One of the cornerstones of 20th century blues, Jimmy Reed, has his most prolific period anthologised on the newly-released Mr. Luck: The Complete Vee-Jay Singles. Issued on 4 August by Craft Recordings via Concord, the collection is available in a 3-CD set, as well as digitally and on streaming sites.
Reed, the son of a sharecropper from Dunleith, Mississippi, is often cited as an influence on such American greats as Elvis Presley and Hank Williams, as well as on British rhythm and blues disciples such as Eric Clapton and the Rolling Stones. This set features his work from the early 1950s until the mid-1960s, including his biggest hits as well as several rare items, now making their digital debut, from newly-discovered master tapes.
Liner notes for Mr. Luck are by the Grammy-winning producer and music historian Scott Billington, himself a blues musician. They’re accompanied by detailed session notes and an annotated biography. The set also features several spoken introductions by Calvin Carter, who’s heard speaking to Reed retrospectively about some of his landmark tracks.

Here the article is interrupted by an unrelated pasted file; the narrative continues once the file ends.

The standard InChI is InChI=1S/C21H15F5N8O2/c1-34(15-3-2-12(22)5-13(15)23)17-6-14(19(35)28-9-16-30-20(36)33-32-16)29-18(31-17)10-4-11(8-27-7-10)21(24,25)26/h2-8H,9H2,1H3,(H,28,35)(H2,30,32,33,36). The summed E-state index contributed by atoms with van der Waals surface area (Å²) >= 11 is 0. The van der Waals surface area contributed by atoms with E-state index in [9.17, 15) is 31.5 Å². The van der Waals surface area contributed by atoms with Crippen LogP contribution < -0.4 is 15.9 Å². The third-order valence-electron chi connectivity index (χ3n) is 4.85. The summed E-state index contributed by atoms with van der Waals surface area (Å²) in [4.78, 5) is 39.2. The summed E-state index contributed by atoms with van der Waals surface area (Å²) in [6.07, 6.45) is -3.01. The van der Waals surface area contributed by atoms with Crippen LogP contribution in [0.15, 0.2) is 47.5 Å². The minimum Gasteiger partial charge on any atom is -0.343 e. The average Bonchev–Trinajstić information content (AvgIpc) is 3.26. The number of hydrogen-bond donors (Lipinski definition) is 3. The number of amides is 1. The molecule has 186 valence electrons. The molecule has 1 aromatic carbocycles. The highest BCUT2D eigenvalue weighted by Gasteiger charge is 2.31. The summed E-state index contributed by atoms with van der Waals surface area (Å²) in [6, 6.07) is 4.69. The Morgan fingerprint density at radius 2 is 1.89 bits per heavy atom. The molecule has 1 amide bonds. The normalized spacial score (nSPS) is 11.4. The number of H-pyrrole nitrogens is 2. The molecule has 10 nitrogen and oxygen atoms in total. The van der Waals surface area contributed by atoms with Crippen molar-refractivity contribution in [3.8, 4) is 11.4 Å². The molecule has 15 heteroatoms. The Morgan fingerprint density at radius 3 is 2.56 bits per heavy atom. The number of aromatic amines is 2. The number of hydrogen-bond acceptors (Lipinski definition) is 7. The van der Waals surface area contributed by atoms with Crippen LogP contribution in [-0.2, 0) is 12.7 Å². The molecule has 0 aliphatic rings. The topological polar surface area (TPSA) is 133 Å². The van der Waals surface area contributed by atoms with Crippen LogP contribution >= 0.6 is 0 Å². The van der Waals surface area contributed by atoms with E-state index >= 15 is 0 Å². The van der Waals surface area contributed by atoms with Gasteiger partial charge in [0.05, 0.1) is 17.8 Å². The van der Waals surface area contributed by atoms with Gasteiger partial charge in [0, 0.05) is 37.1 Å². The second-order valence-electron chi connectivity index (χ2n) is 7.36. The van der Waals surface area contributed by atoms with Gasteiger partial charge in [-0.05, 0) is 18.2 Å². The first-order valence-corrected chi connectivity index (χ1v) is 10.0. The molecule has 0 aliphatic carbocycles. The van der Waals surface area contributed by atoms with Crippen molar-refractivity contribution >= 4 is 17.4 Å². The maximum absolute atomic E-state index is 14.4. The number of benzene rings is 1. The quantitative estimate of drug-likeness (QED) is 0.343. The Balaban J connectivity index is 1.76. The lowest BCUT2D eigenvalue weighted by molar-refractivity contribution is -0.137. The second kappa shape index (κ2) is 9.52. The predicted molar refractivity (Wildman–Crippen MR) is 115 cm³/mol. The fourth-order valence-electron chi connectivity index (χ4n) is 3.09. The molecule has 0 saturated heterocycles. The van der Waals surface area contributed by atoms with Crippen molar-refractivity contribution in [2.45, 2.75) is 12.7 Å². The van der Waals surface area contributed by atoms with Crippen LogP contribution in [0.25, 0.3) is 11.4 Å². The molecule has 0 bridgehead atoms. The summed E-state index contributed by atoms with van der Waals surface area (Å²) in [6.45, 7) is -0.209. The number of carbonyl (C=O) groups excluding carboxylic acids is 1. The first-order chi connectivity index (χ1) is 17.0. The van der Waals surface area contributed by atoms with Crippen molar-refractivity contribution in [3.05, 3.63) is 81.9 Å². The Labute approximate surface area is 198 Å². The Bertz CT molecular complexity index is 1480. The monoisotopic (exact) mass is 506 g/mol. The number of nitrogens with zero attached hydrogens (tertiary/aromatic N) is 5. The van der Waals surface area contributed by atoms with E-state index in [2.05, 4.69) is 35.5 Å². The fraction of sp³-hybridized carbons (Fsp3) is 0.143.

The period covered by the new retrospective saw Reed reach his biggest audiences and maintain a position as a highly successful recording artist. After his first R&B hit ‘You Don’t Have To Go’ in 1955, he made that chart with a further 18 singles on Vee Jay up to 1965. He ended with a tally of ten top ten R&B hits. He was only 50 when he died in 1976, and was inducted into the Rock and Roll Hall of Fame in 1991.
“Of all the blues musicians who began recording in Chicago in the late 1940s and early 1950s, Jimmy Reed might have seemed least likely to succeed,” writes Billington in his liner notes. “Yet, until BB King’s run of bestselling records in the late 1960s, no post-war blues artist sold more records or showed up as often on the Billboard R&B and pop charts. Jimmy Reed’s music was approachable and, at least on the surface, easy for other musicians to play.”
Purchase Mr. Luck: The Complete Vee-Jay Singles.
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